Now, I write and speak unapologetically, falling in love with a voice that I never knew I had. It inspires passion within my communities and imparts tenacity to Asian-American youth, rooting itself deeply into everything I write. Today, my grandmother would say that I have finally unearthed the taste of mantou as I savor every bite with a newfound appreciation. I can imagine her hands shaping the dough that has become my voice, and I am eager to share it with the world.

This essay is structurally-sound, with the student’s journey learning to savor mantou and their journey trying to find their voice serving as outstanding parallels. Additionally, as they describe the journey to find a voice in their writing, they definitely show off their voice! The clear introduction provides a great image and draws us in with an intriguing question. Additionally, their little inserts like “a strand of sweetness” and “falling in love with a voice that I never knew I had” work very well.

When the student describes their first published poem, however, their writing gets a little more stilted. This is a common error students make when writing about their achievements. If this student is writing about the craft that goes into writing, we should hear the details of the craft that went into the poem, instead of simply learning that they “opened up about being ridiculed for bringing Asian food to school at Youth Leadership Forum.” This is interesting information but would be stronger if it were supplemented by descriptions of the voice they created, comparisons to the styles of other poets, and analysis of their stylistic choices. This would make the essay feel more cohesive, centering entirely around concepts of voice and style.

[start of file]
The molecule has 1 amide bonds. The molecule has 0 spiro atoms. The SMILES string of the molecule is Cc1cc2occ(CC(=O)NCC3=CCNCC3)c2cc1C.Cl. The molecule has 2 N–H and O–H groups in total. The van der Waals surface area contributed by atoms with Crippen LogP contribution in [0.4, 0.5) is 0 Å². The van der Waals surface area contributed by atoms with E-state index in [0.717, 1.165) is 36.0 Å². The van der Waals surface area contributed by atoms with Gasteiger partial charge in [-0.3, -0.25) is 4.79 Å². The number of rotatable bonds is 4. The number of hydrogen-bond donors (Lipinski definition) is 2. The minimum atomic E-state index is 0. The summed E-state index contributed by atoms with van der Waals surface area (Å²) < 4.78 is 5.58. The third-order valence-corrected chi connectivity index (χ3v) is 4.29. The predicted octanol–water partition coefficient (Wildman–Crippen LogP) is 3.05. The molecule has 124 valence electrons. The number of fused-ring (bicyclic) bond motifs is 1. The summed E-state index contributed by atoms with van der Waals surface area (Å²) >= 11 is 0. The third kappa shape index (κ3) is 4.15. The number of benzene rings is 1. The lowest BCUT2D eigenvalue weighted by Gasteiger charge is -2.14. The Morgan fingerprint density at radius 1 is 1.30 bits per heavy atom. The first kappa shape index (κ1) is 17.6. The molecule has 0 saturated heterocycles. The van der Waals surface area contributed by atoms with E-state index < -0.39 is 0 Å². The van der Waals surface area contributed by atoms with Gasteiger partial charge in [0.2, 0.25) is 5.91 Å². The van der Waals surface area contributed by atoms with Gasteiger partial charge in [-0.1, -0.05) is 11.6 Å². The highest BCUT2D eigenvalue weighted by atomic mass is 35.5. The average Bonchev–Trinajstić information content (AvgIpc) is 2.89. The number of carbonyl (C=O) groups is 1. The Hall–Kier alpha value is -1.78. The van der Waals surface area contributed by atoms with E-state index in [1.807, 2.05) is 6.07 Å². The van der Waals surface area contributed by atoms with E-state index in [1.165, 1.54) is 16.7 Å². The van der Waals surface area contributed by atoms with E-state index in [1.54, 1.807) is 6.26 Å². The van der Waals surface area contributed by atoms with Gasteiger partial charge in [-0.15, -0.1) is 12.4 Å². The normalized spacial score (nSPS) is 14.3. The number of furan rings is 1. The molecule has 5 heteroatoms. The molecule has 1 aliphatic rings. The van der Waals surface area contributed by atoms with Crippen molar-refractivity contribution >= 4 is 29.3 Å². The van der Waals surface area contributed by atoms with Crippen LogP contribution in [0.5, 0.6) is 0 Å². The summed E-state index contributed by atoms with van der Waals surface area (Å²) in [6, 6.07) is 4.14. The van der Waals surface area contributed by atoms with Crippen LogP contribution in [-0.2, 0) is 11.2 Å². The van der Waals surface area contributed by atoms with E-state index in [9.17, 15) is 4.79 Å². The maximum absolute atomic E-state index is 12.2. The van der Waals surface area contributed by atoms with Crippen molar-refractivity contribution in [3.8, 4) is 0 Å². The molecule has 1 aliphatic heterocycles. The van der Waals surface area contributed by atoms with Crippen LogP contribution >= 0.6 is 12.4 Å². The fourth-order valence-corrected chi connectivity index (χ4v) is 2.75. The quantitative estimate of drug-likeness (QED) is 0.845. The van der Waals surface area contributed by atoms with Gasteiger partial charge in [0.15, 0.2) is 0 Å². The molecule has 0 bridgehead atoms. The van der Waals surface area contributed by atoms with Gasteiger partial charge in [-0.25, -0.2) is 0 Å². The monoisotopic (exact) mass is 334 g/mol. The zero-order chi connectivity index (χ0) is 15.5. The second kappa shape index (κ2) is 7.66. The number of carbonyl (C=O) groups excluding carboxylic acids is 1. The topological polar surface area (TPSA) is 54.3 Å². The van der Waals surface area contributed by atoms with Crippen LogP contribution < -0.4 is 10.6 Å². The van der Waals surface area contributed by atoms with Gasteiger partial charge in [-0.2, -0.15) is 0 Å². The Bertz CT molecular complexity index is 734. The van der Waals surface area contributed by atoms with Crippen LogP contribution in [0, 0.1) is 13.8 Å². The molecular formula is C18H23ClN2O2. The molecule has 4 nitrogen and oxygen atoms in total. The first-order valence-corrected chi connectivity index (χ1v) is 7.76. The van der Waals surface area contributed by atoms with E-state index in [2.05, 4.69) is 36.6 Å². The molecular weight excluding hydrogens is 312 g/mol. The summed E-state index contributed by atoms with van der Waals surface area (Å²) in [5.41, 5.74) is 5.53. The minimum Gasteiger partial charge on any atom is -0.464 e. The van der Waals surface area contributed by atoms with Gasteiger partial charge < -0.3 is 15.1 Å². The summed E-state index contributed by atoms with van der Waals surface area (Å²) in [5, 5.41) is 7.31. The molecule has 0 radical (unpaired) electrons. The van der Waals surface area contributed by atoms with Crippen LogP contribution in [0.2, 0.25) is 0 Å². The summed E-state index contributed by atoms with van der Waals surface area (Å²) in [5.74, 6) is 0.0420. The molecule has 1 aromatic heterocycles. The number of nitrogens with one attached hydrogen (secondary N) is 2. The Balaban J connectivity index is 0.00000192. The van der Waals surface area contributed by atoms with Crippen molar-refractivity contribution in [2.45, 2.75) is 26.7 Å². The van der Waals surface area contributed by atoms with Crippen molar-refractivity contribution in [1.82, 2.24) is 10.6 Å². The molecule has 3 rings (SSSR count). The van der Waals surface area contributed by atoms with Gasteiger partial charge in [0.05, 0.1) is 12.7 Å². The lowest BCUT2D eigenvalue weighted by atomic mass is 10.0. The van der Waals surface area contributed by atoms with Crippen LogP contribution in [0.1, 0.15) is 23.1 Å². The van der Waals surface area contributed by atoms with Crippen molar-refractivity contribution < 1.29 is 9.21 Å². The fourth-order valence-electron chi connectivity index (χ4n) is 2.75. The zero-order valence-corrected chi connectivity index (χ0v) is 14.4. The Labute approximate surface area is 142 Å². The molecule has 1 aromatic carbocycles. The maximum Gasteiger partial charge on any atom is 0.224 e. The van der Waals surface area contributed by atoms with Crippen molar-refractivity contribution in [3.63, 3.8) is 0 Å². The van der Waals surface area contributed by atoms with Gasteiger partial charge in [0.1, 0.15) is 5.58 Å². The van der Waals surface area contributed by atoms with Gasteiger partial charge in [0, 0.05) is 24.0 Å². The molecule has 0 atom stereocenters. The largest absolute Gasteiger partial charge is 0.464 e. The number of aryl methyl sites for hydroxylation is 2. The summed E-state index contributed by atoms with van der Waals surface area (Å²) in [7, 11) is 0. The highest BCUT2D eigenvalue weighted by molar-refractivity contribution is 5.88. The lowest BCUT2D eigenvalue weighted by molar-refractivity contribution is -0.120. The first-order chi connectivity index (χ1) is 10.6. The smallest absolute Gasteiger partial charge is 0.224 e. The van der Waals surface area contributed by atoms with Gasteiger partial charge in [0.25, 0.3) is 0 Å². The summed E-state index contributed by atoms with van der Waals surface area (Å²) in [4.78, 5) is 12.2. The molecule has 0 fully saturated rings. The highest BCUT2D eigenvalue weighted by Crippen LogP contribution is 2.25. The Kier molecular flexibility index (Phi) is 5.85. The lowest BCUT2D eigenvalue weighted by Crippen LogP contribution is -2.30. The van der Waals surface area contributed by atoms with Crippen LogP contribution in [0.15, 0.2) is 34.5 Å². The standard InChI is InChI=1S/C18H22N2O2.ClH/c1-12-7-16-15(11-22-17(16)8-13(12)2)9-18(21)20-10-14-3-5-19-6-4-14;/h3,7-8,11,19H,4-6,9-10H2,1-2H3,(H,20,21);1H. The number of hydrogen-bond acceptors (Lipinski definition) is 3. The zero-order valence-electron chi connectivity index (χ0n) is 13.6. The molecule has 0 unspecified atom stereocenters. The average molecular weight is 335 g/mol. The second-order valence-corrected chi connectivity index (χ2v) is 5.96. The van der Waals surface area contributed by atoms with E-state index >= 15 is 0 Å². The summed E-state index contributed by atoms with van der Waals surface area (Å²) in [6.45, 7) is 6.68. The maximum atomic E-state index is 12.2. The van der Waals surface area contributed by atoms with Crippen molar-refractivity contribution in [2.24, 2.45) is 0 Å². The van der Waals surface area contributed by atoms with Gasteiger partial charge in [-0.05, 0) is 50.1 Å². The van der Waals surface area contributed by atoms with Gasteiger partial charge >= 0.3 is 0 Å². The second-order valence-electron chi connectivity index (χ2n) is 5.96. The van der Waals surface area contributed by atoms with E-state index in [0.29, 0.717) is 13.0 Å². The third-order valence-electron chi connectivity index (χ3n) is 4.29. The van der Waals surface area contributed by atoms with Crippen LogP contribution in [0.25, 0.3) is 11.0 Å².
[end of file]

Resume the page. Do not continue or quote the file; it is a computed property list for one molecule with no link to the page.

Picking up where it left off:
Prompt #6: Describe a topic, idea, or concept you find so engaging that it makes you lose all track of time. Why does it captivate you? What or who do you turn to when you want to learn more?

Note: We don’t have a stellar example for this prompt, so instead, we’re sharing a couple examples that need improvement, and what can be done to make the essays more engaging. 

Prompt #6, Example #1

What factors shape the depth and allure of a literary character? This is the exact question I asked myself as my eyes riveted on the white pages covered with little black letters.

I was reading my old novels. I’ve written three novels and many short stories. Each of them repetitively portrayed the hero as intelligent and funny, and the antagonists as cold and manipulative. I came to the appalling realization that my characters were flat, neither exciting nor original. They just didn’t stand out!